Sithe cancels New York power plant project citing market uncertainty
Sithe Energies Inc. Friday canceled a 510 Mw peaking power plant at Ramapo, New York. Analysts said this could be the first of many such projects to be canceled nationwide given the current jittery capital market and the outlook for electricity prices.
By the OGJ Online Staff
HOUSTON, Dec. 14 -- Sithe Energies Inc. Friday canceled a 510 Mw peaking power plant at Ramapo, New York.
The independent power company cited uncertain economic conditions and development climate in the particular New York region as cause for the cancellation. "No single factor was the determinant," said Jim McGowan, senior vice-president.
Analysts said this could be the first of many such projects to be canceled nationwide given the current jittery capital market and the outlook for electricity prices. The energy sector has been rocked by investor and creditor uncertainty following the recent bankruptcy protection filing by crippled energy giant Enron Corp.
"You are seeing the trend that started last summer continuing," said Paul Freemont, an analyst with Jefferies & Co. in New York. "It just moved an additional step impacting plants where money has been spent."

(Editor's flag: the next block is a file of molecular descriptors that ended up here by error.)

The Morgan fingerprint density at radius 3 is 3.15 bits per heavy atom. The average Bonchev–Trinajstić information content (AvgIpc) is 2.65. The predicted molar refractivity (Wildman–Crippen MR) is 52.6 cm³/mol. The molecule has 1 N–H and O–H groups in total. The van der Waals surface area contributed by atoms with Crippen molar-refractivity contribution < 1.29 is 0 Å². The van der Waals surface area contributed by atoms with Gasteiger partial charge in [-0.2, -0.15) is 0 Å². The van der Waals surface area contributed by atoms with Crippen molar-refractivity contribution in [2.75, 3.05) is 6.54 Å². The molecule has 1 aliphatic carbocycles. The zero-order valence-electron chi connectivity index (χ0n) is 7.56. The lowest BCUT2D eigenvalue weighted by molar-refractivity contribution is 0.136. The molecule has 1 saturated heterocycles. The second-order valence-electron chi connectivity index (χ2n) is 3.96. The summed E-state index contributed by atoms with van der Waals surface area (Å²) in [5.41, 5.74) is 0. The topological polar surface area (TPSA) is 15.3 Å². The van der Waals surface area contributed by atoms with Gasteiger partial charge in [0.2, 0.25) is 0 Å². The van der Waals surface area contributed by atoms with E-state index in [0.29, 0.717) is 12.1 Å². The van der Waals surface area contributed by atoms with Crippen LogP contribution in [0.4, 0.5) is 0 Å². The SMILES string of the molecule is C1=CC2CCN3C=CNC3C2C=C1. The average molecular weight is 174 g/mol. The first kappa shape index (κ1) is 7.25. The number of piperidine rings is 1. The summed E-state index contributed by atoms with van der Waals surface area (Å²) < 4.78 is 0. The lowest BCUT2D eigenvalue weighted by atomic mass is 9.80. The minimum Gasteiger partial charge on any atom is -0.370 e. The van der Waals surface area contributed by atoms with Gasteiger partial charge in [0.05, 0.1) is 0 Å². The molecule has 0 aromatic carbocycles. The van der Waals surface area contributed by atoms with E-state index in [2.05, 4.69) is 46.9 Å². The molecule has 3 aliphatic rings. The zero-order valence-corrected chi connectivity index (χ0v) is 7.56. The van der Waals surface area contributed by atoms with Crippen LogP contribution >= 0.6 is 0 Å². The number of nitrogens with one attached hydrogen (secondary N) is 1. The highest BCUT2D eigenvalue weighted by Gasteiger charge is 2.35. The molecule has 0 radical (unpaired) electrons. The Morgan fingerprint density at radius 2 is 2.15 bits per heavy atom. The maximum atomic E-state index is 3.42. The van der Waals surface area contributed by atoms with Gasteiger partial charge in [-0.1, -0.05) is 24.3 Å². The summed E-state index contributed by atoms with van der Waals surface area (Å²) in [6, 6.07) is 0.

Freemont said he was certain that more companies will be canceling power plants further along in the development process as companies assess the costs and future returns given current pricing levels. So far, most companies have scaled back capital expenditures on new power plant development. The Sithe plant is among the first to be canceled that was well along in the development pipeline.
Meanwhile, New York state regulators say there is still a need for new power plants. "We need more energy," said Edward Collins, spokesman for the New York Public Service Commission. "I would not draw any statewide negative conclusions from this one cancellation, though."
Collins said that state regulators fully expected some cancellations since about 20 new power plants had been proposed for the state."It's a competitive situation so not all of the projects will come to fruition," he said.
The Ramapo plant, originally an 827 Mw combined cycle facility, experienced challenges from local residents over water use and air emissions. The company scaled back the plant to a 510 Mw peaking unit in response to the issues raised by local residents.
The new design would have consumed the same amount of water on an annual basis as a typical single family, the company said. Sithe is 49.9% owned by a unit of Exelon Corp., Chicago, with the remainder owned by by foreign power companies and Sithe management.